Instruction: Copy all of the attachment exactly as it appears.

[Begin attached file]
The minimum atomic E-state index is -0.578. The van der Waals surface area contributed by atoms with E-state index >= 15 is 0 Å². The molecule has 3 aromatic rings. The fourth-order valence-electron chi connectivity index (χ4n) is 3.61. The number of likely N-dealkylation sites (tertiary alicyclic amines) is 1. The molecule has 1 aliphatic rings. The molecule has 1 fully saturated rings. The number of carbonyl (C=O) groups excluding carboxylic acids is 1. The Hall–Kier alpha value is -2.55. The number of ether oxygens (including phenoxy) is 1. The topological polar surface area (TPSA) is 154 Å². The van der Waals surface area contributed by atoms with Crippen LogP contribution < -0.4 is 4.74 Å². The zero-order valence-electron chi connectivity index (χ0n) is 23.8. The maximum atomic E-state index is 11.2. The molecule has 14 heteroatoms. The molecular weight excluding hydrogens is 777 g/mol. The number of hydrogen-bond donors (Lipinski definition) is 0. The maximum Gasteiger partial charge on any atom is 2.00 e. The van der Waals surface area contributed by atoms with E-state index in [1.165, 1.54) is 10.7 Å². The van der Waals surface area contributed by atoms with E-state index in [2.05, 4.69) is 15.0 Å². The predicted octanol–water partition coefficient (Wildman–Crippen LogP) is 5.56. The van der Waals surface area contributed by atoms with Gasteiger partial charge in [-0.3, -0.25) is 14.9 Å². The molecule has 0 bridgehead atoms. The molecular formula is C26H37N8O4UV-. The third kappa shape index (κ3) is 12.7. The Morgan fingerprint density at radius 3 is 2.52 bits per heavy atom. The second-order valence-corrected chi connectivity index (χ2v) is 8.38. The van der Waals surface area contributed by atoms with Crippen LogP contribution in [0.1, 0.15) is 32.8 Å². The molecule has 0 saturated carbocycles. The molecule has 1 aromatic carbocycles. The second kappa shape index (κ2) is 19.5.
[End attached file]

The minimum atomic E-state index is -0.578. The van der Waals surface area contributed by atoms with E-state index >= 15 is 0 Å². The molecule has 3 aromatic rings. The fourth-order valence-electron chi connectivity index (χ4n) is 3.61. The number of likely N-dealkylation sites (tertiary alicyclic amines) is 1. The molecule has 1 aliphatic rings. The molecule has 1 fully saturated rings. The number of carbonyl (C=O) groups excluding carboxylic acids is 1. The Hall–Kier alpha value is -2.55. The number of ether oxygens (including phenoxy) is 1. The topological polar surface area (TPSA) is 154 Å². The van der Waals surface area contributed by atoms with Crippen LogP contribution < -0.4 is 4.74 Å². The zero-order valence-electron chi connectivity index (χ0n) is 23.8. The maximum atomic E-state index is 11.2. The molecule has 14 heteroatoms. The molecular weight excluding hydrogens is 777 g/mol. The number of hydrogen-bond donors (Lipinski definition) is 0. The maximum Gasteiger partial charge on any atom is 2.00 e. The van der Waals surface area contributed by atoms with E-state index in [1.165, 1.54) is 10.7 Å². The van der Waals surface area contributed by atoms with E-state index in [2.05, 4.69) is 15.0 Å². The predicted octanol–water partition coefficient (Wildman–Crippen LogP) is 5.56. The van der Waals surface area contributed by atoms with Gasteiger partial charge in [-0.3, -0.25) is 14.9 Å². The molecule has 0 bridgehead atoms. The molecular formula is C26H37N8O4UV-. The third kappa shape index (κ3) is 12.7. The Morgan fingerprint density at radius 3 is 2.52 bits per heavy atom. The second-order valence-corrected chi connectivity index (χ2v) is 8.38. The van der Waals surface area contributed by atoms with Crippen LogP contribution in [0.1, 0.15) is 32.8 Å². The molecule has 0 saturated carbocycles. The molecule has 1 aromatic carbocycles. The second kappa shape index (κ2) is 19.5.